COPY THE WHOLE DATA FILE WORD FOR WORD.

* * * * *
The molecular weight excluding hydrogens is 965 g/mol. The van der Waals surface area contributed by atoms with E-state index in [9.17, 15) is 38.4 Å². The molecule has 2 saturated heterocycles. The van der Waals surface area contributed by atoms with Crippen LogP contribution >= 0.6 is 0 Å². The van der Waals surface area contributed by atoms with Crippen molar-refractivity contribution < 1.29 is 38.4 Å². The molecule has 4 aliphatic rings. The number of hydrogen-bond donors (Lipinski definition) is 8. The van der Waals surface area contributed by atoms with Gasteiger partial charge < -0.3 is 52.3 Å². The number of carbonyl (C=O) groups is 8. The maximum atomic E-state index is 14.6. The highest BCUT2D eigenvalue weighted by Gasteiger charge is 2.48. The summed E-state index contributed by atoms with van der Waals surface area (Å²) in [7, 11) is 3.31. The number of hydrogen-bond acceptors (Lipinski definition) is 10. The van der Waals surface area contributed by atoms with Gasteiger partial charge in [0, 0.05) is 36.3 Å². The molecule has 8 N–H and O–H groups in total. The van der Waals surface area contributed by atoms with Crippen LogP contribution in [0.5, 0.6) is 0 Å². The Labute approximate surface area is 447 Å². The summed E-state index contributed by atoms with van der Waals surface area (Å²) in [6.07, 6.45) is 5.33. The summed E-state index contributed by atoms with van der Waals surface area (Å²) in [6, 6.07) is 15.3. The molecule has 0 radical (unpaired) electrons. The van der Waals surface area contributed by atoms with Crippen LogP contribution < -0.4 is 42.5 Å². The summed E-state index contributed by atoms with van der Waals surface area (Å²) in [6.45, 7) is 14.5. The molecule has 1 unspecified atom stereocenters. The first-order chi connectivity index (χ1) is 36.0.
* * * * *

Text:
The molecular weight excluding hydrogens is 965 g/mol. The van der Waals surface area contributed by atoms with E-state index in [9.17, 15) is 38.4 Å². The molecule has 2 saturated heterocycles. The van der Waals surface area contributed by atoms with Crippen LogP contribution >= 0.6 is 0 Å². The van der Waals surface area contributed by atoms with Crippen molar-refractivity contribution < 1.29 is 38.4 Å². The molecule has 4 aliphatic rings. The number of hydrogen-bond donors (Lipinski definition) is 8. The van der Waals surface area contributed by atoms with Gasteiger partial charge < -0.3 is 52.3 Å². The number of carbonyl (C=O) groups is 8. The maximum atomic E-state index is 14.6. The highest BCUT2D eigenvalue weighted by Gasteiger charge is 2.48. The summed E-state index contributed by atoms with van der Waals surface area (Å²) in [7, 11) is 3.31. The number of hydrogen-bond acceptors (Lipinski definition) is 10. The van der Waals surface area contributed by atoms with Gasteiger partial charge in [0, 0.05) is 36.3 Å². The molecule has 8 N–H and O–H groups in total. The van der Waals surface area contributed by atoms with Crippen LogP contribution in [0.5, 0.6) is 0 Å². The Labute approximate surface area is 447 Å². The summed E-state index contributed by atoms with van der Waals surface area (Å²) in [6.07, 6.45) is 5.33. The summed E-state index contributed by atoms with van der Waals surface area (Å²) in [6, 6.07) is 15.3. The molecule has 0 radical (unpaired) electrons. The van der Waals surface area contributed by atoms with Crippen LogP contribution < -0.4 is 42.5 Å². The summed E-state index contributed by atoms with van der Waals surface area (Å²) in [6.45, 7) is 14.5. The molecule has 1 unspecified atom stereocenters. The first-order chi connectivity index (χ1) is 36.0.